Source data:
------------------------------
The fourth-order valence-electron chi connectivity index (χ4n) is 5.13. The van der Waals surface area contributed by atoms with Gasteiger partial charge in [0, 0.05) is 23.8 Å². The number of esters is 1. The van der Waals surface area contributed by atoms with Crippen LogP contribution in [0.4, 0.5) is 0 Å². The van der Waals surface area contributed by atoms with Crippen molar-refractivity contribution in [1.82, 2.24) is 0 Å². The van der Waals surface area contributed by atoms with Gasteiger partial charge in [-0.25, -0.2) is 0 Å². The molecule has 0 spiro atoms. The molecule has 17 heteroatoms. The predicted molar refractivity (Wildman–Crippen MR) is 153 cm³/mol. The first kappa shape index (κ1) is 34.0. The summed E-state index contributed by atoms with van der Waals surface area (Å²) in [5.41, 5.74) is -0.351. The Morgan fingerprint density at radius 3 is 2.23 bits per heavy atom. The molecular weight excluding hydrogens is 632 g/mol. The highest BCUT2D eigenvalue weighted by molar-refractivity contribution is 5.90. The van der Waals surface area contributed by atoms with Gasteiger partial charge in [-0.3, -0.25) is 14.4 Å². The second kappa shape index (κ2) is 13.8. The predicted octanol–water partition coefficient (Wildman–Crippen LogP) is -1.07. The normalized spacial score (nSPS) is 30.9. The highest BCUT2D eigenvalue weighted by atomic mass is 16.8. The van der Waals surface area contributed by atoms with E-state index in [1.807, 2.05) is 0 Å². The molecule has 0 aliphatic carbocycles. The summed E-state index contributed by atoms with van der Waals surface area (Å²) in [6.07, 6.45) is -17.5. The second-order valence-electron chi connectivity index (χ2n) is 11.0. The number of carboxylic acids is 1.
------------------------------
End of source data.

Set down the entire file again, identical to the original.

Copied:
The fourth-order valence-electron chi connectivity index (χ4n) is 5.13. The van der Waals surface area contributed by atoms with Gasteiger partial charge in [0, 0.05) is 23.8 Å². The number of esters is 1. The van der Waals surface area contributed by atoms with Crippen LogP contribution in [0.4, 0.5) is 0 Å². The van der Waals surface area contributed by atoms with Crippen molar-refractivity contribution in [1.82, 2.24) is 0 Å². The van der Waals surface area contributed by atoms with Gasteiger partial charge in [-0.25, -0.2) is 0 Å². The molecule has 0 spiro atoms. The molecule has 17 heteroatoms. The predicted molar refractivity (Wildman–Crippen MR) is 153 cm³/mol. The first kappa shape index (κ1) is 34.0. The summed E-state index contributed by atoms with van der Waals surface area (Å²) in [5.41, 5.74) is -0.351. The Morgan fingerprint density at radius 3 is 2.23 bits per heavy atom. The molecular weight excluding hydrogens is 632 g/mol. The highest BCUT2D eigenvalue weighted by molar-refractivity contribution is 5.90. The van der Waals surface area contributed by atoms with Gasteiger partial charge in [-0.3, -0.25) is 14.4 Å². The second kappa shape index (κ2) is 13.8. The predicted octanol–water partition coefficient (Wildman–Crippen LogP) is -1.07. The normalized spacial score (nSPS) is 30.9. The highest BCUT2D eigenvalue weighted by atomic mass is 16.8. The van der Waals surface area contributed by atoms with E-state index in [1.807, 2.05) is 0 Å². The molecule has 0 aliphatic carbocycles. The summed E-state index contributed by atoms with van der Waals surface area (Å²) in [6.07, 6.45) is -17.5. The second-order valence-electron chi connectivity index (χ2n) is 11.0. The number of carboxylic acids is 1.